“They do not grasp their essential irrelevance.”

There is an excellent essay at VANITY FAIR written by SARAH ELLISON that discusses the ever-evaporating influence and power of Twitler’s daughter/wife and her husband. It’s very long, so I will just give you a smattering of amuse-bouches to whet your appetite for the entire thing.

“What is off-putting about them,” one political veteran told me, “is they do not grasp their essential irrelevance. They think they are special.”


Original DVD cover

The couple had accompanied Trump on his second major international trip as president, the centerpiece of which was a meeting of the G-20, hosted by German chancellor Angela Merkel.


While Jared sat in on a bilateral meeting between Trump and British prime minister Theresa May, Ivanka anchored a panel that included the president of the World Bank, Jim Yong Kim, and the managing director of the International Monetary Fund, Christine Lagarde.


Two hours later, Trump tried to reward Ivanka, his favorite child, with a small perk. He asked her to briefly take his place at the conference table between Prime Minister May and the Chinese president, Xi Jinping. […] “This is strange,” noted Michael McFaul, the U.S. ambassador to Russia under Barack Obama. “Very strange.” Even among some Trump loyalists, the breach of protocol was too much. “Excuse me,” said one former Trump adviser. “This is not a royal family, and she’s not the princess royal.” (In fact, “princess royal” is a term that some West Wing advisers apply to her, though never to her face.)


The president’s abhorrent commentary about the events in Charlottesville, in which he described some of those marching with neo-Nazis as “very fine people” and decried the removal of Confederate statues as “sad to see,” is among the most toxic and racist public statements ever made by an American president. Any masquerade that Kushner and Ivanka could maintain that they were moderating influences in the White House flew out the window the moment Trump waved his hand and said that there were “many sides” to the Charlottesville violence.


Kushner and Ivanka will leave the White House at some point. When they do, it will be a welcome development for those who view the pair not merely as Trump’s protectors, as they see themselves to be, but rather as one of his greatest weaknesses. As a former West Wing staffer from a previous administration told me, speaking about Jared and Ivanka, “There’s nothing more obstructive and distracting and unhelpful than to have a bunch of stupid apolitical family members calling all the shots.” The arrival of [John] Kelly as White House chief of staff has introduced an official layer between the couple and the president. People close to Kushner and Ivanka say they welcome his promise of discipline. He has also been useful: Kelly assisted in the ouster of chief strategist Stephen Bannon, leader of the nativist faction in the White House and a longtime Kushner foe. But Kelly’s discipline also challenges the family-business nature of the Trump administration, which favors Kushner and Ivanka above all others.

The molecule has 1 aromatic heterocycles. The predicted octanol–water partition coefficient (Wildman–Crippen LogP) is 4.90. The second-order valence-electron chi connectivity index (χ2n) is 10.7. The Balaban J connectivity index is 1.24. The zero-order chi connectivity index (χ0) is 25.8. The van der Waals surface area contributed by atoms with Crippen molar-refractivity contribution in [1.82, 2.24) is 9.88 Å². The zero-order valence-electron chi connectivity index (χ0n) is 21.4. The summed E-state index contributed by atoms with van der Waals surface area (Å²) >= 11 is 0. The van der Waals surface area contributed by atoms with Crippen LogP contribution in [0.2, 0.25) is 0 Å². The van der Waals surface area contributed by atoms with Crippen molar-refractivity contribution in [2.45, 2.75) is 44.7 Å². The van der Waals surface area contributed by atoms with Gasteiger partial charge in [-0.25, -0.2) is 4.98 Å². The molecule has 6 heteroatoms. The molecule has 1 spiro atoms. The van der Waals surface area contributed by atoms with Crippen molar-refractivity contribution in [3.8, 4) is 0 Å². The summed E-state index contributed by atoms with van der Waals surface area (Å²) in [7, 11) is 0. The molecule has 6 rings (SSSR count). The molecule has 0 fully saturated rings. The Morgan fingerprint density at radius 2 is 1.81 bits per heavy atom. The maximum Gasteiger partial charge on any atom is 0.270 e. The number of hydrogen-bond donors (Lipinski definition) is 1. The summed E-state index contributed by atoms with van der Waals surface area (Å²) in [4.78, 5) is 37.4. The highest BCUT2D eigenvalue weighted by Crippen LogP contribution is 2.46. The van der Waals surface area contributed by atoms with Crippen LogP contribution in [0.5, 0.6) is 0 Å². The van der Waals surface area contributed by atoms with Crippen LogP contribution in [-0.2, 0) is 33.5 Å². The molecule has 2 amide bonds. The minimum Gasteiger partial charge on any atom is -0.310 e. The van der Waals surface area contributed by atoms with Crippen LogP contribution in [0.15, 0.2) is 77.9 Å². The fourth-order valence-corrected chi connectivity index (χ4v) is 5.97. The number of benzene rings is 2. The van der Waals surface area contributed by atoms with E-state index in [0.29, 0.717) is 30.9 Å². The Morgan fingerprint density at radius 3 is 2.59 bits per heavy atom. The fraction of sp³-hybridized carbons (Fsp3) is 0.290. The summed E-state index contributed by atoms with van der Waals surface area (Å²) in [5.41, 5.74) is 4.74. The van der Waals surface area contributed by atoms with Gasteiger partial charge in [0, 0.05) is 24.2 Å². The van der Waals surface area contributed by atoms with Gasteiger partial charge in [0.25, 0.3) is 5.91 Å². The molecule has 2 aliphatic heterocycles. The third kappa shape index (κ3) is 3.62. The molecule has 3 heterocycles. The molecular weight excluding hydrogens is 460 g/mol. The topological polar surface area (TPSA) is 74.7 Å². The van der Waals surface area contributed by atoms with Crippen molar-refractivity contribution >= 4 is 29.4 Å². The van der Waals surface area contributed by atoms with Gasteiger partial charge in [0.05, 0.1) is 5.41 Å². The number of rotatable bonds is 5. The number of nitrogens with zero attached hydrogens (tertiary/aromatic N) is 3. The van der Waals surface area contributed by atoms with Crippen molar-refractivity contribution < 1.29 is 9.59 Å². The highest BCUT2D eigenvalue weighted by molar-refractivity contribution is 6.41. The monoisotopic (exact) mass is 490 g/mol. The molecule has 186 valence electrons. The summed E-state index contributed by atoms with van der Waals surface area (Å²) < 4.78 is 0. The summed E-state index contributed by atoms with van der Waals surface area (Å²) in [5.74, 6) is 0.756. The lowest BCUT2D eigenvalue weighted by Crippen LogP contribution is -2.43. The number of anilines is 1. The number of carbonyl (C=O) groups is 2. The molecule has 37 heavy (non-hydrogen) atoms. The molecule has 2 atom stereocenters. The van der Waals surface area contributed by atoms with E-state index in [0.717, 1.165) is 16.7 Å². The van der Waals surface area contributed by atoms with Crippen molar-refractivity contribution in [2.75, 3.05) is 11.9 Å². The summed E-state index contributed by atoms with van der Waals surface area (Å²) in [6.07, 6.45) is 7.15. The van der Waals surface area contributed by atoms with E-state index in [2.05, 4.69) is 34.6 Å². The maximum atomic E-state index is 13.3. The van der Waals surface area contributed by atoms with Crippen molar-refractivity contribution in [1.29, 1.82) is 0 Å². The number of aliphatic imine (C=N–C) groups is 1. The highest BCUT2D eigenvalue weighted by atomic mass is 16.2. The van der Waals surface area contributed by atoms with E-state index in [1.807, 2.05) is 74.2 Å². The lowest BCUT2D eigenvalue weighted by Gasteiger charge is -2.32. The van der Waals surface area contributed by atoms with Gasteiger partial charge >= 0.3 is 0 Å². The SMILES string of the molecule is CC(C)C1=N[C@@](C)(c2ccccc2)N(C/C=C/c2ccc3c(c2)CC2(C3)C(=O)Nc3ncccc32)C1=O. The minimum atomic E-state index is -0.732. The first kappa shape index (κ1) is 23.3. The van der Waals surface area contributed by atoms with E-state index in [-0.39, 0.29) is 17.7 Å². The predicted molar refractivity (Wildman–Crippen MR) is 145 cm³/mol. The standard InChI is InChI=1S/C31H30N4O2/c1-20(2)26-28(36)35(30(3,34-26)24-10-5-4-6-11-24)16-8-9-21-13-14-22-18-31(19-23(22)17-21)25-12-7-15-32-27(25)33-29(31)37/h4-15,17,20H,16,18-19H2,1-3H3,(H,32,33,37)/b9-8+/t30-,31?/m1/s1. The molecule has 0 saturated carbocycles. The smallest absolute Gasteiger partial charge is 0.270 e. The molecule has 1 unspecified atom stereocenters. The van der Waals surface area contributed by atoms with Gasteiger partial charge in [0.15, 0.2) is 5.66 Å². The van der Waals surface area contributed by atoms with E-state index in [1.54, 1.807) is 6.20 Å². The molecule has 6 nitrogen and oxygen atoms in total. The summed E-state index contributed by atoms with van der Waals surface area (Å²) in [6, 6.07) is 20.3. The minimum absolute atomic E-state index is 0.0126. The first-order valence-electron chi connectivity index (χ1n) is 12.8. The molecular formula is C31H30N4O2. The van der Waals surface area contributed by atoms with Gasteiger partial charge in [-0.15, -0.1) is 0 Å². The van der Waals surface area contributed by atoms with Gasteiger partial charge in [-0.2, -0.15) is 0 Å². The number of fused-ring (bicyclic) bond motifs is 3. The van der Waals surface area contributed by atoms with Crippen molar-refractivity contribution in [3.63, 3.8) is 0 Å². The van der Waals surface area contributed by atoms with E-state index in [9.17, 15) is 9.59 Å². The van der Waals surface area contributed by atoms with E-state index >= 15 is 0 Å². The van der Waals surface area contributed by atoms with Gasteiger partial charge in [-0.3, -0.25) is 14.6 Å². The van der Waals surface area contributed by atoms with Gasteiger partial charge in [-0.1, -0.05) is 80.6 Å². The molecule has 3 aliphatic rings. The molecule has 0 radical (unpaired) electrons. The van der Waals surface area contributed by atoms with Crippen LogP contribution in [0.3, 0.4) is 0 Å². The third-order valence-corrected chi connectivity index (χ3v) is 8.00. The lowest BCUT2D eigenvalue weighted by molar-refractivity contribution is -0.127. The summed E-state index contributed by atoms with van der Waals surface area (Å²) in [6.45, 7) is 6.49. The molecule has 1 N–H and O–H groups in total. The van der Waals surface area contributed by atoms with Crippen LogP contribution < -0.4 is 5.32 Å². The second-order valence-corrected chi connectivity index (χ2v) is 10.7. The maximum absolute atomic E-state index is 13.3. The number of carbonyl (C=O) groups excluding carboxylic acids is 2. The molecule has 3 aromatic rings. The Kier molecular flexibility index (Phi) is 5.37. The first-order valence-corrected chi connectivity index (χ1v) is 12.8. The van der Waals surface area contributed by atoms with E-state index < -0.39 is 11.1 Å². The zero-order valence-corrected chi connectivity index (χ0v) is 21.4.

The decision to move to Washington, where Ivanka and Jared occupy a $5.5 million home in the Kalorama neighborhood, just blocks from the Obamas, was as much driven by Jared’s deep role in the campaign as it was by Ivanka’s determination to remain at her father’s side. Ivanka initially planned to simply move to Washington with her family and work as an advocate for favored causes. But then she saw the potential opportunity to wield more clout.

While their divestments were certified by the Office of Government Ethics, neither of them chose to divest themselves entirely of their corporate assets before moving to Washington, an invitation to perceived conflicts of interest that Kushner himself has been particularly dogged by. Before taking on his official role, he had engaged in discussions with both Chinese and Qatari firms to help refinance the Kushner Companies’ signature building, 666 Fifth Avenue. He also secured a $285 million loan from Deutsche Bank for a separate property as the bank was settling a Russian-money-laundering case with New York regulators. These episodes have invited uncomfortable questions about his motives and his ties to unsavory governments.